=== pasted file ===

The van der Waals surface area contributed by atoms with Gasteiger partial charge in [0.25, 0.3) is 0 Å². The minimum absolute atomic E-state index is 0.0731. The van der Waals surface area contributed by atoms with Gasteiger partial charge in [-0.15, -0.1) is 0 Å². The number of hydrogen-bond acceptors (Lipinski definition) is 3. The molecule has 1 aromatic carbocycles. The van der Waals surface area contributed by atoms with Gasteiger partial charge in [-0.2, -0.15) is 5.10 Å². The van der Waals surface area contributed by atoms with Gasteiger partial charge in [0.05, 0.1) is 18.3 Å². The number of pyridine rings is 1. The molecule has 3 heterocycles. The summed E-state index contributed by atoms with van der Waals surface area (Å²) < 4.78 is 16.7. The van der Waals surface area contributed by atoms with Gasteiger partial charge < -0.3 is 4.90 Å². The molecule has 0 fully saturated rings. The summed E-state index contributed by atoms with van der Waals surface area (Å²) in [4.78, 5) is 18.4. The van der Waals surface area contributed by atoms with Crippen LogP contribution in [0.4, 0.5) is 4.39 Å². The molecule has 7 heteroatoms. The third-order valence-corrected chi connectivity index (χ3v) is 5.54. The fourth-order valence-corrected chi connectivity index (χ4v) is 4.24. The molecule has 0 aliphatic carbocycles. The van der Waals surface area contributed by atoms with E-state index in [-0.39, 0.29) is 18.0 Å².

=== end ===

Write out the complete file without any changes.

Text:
The van der Waals surface area contributed by atoms with Gasteiger partial charge in [0.25, 0.3) is 0 Å². The minimum absolute atomic E-state index is 0.0731. The van der Waals surface area contributed by atoms with Gasteiger partial charge in [-0.15, -0.1) is 0 Å². The number of hydrogen-bond acceptors (Lipinski definition) is 3. The molecule has 1 aromatic carbocycles. The van der Waals surface area contributed by atoms with Gasteiger partial charge in [-0.2, -0.15) is 5.10 Å². The van der Waals surface area contributed by atoms with Gasteiger partial charge in [0.05, 0.1) is 18.3 Å². The number of pyridine rings is 1. The molecule has 3 heterocycles. The summed E-state index contributed by atoms with van der Waals surface area (Å²) < 4.78 is 16.7. The van der Waals surface area contributed by atoms with Gasteiger partial charge < -0.3 is 4.90 Å². The molecule has 0 fully saturated rings. The summed E-state index contributed by atoms with van der Waals surface area (Å²) in [4.78, 5) is 18.4. The van der Waals surface area contributed by atoms with Crippen LogP contribution in [0.4, 0.5) is 4.39 Å². The molecule has 7 heteroatoms. The third-order valence-corrected chi connectivity index (χ3v) is 5.54. The fourth-order valence-corrected chi connectivity index (χ4v) is 4.24. The molecule has 0 aliphatic carbocycles. The van der Waals surface area contributed by atoms with E-state index in [-0.39, 0.29) is 18.0 Å².